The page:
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"Fun-Employed" Live it Up While Jobless

For most people, the loss of a job can be a crushing blow, but a growing number of young, suddenly out-of-work Americans aren't reacting as you might expect. They're not sulking, they're not sad. They're actually enjoying themselves.

CBS News correspondent John Blackstone shared this phenomenon, called "fun-employment" with Early Show co-anchor Maggie Rodriguez.

If the economy is so dismal, why are victims of the recession smiling?

Alexis Mansinne, who came up with the term fun-employment, was a San Francisco marketing executive. She had a good job with good pay.

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"I definitely thought I was indispensable and thought that my job was safe," Mansinne said.

It wasn't. Despite a stellar resume, weeks of job searching went nowhere.

Mansinne admits that she went into "total panic mode" and was "really bummed," but then she just "got over it."

She decided she would be fun-employed and started a blog.

"Just the word unemployed conjures up these images of sad people in long trench coats and fedoras waiting for their bread ration," Mansinne said. "That's what somebody is when they're unemployed. But when you're fun-employed..."

When you're fun-employed, you can relate to Mike Van Gorkom, laid off last year from Yahoo, totally laid back today.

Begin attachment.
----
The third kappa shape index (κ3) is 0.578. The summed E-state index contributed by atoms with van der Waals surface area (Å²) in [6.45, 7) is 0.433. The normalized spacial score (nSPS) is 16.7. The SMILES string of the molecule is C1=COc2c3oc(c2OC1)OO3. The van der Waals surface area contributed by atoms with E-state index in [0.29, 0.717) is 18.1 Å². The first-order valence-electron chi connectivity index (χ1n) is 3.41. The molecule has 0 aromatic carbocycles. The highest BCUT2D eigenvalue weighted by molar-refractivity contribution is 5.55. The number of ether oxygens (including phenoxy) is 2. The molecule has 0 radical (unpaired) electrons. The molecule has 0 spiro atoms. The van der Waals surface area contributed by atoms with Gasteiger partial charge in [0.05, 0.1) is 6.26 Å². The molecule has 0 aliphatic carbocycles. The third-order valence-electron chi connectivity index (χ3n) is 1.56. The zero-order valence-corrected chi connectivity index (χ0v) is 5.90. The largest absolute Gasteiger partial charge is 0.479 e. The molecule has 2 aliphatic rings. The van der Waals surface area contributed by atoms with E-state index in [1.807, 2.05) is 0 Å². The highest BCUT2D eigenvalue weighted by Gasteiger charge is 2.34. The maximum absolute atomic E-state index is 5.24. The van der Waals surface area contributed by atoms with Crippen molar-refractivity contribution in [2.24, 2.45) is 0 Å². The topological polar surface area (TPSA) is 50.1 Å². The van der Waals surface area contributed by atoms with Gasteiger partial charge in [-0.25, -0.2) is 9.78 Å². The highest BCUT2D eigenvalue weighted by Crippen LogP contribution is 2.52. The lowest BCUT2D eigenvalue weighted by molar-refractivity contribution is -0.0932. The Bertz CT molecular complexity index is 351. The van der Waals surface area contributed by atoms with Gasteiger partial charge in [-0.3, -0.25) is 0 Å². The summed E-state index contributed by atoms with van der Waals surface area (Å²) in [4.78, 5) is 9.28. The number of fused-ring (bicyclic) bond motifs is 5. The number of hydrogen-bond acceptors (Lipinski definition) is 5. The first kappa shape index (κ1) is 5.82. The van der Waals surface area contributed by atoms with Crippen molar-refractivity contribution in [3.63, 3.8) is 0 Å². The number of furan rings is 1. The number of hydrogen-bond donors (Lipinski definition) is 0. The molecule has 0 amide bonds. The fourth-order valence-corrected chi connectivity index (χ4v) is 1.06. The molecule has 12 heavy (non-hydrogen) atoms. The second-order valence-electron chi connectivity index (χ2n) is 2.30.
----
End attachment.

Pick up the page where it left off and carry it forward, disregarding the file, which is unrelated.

"I am loving this," Van Gorkom admitted.

What he's doing now is hitting the beach and hitting golf balls.

Niki Shelley is using the time to be a starving artist. She gave up her high pay, high stress New York advertising job and moved to San Francisco. Now her typical day includes no stress.

"Hang out in the park, have coffee with friends, garden in the backyard. A lot more personal time now," Shelley said.

In general, the fun-employed are young and single, no kids, no mortgage.

"Employment will be a concern down the line definitely. But I also feel like this time right now is in some ways priceless," Van Gorkom added.

Still, there are adjustments.

Mansinne is considering going back to Starbucks.

When she told her mother, she asked Starbucks - corporate? Mansinne told her "no, back in the store," making coffee again.

And she's brewing ideas for a new direction.

"I plan to go back to school and get a masters in counseling and become a high school guidance counselor," Mansinne said.

So it is for the fun-employed. Yes, they will search for that elusive job that provides reward and meaning to their lives but not quite yet.

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